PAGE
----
7.3 e350 leader ambulance wiring
Looking to buy dometic CFx 18
2 agm 100ah batteries
Radio and backup camera ( on switch to also use while driving rear veiw and surveillance ) powered by house batteries .. any opinions ? On brands ?
Currently have 2x 115 watt panels .
The goal is to be able to flip switch for ambulance flood lights from the back or use any house batteries application separate from starting battery痴 .
Without having to put key on accessory I知 ignition .
This Involves a lot of rewiring and a little bit of work under driver seat.
I found a van called boltline van . And ambulance just like mine and the guy sent me this message .
Hey Trenton! We made several changes to the system which massively improved its usefulness as a camper.
The main place you'll need to work is under the driver's seat. I checked to see if I had some photos, but I only found a "before" photo, so I marked it up a bit. This is how it was *before* my changes:
B+h (house battery positive) - I had already disconnected this before snapping the photo, but it was connected to the post where the arrow is drawn. This went to the "hot spare" battery bank (the rear two in the side box). We rewired the side battery box so that all 3 are in parallel.
B+s1 (starting battery positive 1) - This connected to the under-hood battery. With our conversion, we replaced the upfront battery with the biggest one we could fit, and this became the *only* starting battery.
B+s2 (starting battery positive 2) - This connected to the front-most battery in the side box, and was in parallel with the under-hood starting battery. Since we wanted 3 batteries in our house bank, we removed this wire entirely.
A - This solenoid is controlled by the module on/off switch above the driver.
B - This is the manual module disconnect switch.
We didn't want to power a solenoid just to have the ability to use the house system, so we put these switches in parallel instead of series... and we never really use the solenoid.
C - This is a timer that allows the lights/etc to run for a configurable amount of time after the keys are pulled. Ours malfunctioned and we didn't want it anyhow. I'd highly recommend sending it to the trash.
D - This is actually a battery isolator (2 diodes) but it's being used instead as a huge single diode (notice the bridge). This takes power from the center post (which is connected to the starter battery and alternators), and sends it to the "hot spare" (aka house) batteries without letting electricity flow back the other way.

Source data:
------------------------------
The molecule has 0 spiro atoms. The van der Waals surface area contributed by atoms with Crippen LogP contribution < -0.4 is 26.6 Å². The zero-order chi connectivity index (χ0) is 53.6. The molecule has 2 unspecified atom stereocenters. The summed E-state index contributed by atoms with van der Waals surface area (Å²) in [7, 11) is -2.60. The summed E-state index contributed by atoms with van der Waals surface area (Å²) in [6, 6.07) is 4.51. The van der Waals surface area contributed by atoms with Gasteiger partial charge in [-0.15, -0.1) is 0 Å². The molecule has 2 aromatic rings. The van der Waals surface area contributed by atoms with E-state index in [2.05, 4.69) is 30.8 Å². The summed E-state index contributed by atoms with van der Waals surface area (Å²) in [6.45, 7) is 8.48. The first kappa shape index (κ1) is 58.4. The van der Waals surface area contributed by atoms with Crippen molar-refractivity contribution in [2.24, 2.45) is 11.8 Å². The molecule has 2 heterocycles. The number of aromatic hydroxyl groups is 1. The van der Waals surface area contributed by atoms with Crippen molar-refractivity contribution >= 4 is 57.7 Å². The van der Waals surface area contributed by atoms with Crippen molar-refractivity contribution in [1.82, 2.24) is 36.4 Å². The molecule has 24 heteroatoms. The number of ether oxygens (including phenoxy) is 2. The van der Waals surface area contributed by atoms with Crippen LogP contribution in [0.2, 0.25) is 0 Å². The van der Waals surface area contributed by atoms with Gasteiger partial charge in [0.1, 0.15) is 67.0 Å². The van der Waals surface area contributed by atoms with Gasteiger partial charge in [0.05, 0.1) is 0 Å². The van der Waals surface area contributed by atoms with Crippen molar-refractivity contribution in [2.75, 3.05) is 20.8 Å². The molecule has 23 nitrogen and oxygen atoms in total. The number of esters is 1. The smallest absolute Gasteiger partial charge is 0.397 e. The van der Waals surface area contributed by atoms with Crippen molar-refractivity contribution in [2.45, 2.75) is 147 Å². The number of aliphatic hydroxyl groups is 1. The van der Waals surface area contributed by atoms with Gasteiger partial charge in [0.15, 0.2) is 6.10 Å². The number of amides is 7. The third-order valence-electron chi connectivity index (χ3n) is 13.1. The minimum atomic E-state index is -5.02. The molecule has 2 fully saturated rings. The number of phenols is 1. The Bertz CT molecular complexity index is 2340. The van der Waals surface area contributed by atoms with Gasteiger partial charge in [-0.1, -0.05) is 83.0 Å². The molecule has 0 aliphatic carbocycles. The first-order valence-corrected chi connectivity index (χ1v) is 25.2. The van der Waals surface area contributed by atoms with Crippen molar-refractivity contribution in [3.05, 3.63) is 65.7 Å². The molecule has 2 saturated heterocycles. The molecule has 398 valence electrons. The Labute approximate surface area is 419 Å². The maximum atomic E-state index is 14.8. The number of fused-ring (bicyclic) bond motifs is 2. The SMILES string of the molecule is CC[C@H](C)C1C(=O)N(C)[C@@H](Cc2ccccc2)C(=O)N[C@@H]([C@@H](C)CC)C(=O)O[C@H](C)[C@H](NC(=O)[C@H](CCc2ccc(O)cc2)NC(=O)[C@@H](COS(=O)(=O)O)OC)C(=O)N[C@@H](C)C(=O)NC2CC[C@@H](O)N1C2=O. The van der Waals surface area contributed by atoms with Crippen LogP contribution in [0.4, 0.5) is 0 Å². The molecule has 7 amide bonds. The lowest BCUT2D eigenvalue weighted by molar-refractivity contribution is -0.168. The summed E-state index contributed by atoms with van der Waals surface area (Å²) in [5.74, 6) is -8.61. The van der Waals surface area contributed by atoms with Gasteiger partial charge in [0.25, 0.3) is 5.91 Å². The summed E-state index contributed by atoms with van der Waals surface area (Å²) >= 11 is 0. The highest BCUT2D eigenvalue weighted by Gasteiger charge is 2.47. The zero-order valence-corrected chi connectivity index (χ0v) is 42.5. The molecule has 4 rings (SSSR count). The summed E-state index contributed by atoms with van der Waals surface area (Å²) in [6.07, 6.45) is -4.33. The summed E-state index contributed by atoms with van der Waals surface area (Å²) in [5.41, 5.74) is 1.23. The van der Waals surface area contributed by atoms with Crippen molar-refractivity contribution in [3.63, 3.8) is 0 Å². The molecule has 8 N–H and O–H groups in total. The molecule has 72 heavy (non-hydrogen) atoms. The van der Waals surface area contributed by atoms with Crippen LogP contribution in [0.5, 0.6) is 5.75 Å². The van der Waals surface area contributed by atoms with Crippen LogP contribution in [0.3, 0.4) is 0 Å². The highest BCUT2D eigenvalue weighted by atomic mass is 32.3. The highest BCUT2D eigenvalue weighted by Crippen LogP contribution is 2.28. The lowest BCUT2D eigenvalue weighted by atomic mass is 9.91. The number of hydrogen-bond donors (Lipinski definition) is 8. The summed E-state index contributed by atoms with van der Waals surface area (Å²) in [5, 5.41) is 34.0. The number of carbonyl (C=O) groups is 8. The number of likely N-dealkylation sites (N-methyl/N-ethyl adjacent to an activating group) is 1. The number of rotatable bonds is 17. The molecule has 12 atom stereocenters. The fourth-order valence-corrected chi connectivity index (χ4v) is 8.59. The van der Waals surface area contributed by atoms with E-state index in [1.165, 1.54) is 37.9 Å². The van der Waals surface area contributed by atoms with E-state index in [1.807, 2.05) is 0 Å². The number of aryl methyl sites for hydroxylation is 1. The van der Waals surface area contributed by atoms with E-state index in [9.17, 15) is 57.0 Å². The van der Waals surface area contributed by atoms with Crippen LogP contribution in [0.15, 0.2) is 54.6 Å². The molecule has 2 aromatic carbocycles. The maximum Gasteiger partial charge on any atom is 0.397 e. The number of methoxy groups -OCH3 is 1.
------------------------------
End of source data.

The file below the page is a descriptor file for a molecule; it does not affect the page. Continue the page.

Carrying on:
This kind of setup is only relevant with a "spare" battery bank, and is useless if you want 2 independently functioning systems. You'll want to remove all of this.
E - This solenoid is for "emergency start" and connects the "hot spare" system to the starting system. We kept this, and have used it on several occasions (really cold starts)!
Essentially what we wanted were 2 separate systems, where the starting battery powered all the Ford stuff (except the stereo), and the house batteries powered everything in the module *and* the stereo.
We removed C and D, which freed up room on the board to add another big post, giving us 1 post for the starting circuit and one for the house circuit. IIRC, a few of the smaller wires on the board are tied to Ford things (blinkers, etc) and you'll want to make sure they're driven by the starting circuit to avoid bridging the systems over a small wire, but in general just make sure most things are connected to B+h, and that B+h and B+s are only connected at the emergency start solenoid.
In addition to the above, we added a 240A-rated battery isolator so that the alternators charge both systems. Since the systems are fully-functioning and independant, this means splicing into the alternator returns such that power flows out of them and is split between the battery banks. We really couldn't find room under the hood for the isolator, so we ran another 00-guage wire (probably > $100 worth of copper) to the side battery box where the splitter and a disconnect switch sit.
Fortunately, Leader did a better job with their wiring (and labeling of the wires!) than anyone I've ever seen. It's not a trivial project, but with the right tools and a basic understanding of electricity it's totally doable (I'm not an electrician or anything). Make sure you have:
1. A good multimeter. I've had this one for 5+ years and it's awesome: https://www.amazon.com/Innova-3320-Auto-Ranging-Digital-Multimeter/dp/B000EVYGZA?tag=boltline-20)
2. Wire crimper that can handle large guage wire. I have this, which is a bit under-sized, but was cheap and did the job: https://www.amazon.com/IWISS-Terminal-Crimping-6-50mm%C2%B2-Electrician/dp/B017S9EINA?ref=boltline-20
3. Wire cutter that can handle large guage wire. I have this one, which works great: https://www.amazon.com/Channellock-911-Cable-Cutting-9-5-Inch/dp/B00004SBDG?tag=boltline-20
If you can find a local shop to buy crimp ends and auto/marine wire at a good price, your life will be easier. We ended up buying most of ours from our local West Marine which was convenient but cost about twice as much as it could haver.
Theres also a picture I値l attach after work . And I値l get a picture of the set up I have now... let me know if what doing now is safe and useful and also once o start tearing out my old electrical I would like to k ow I知 doing the right thing... any advice would be greatly appreciated .. I致e learned a lot fe this thread and plan on leaving to Alaska from Texas I知 a year road trip I知 october ..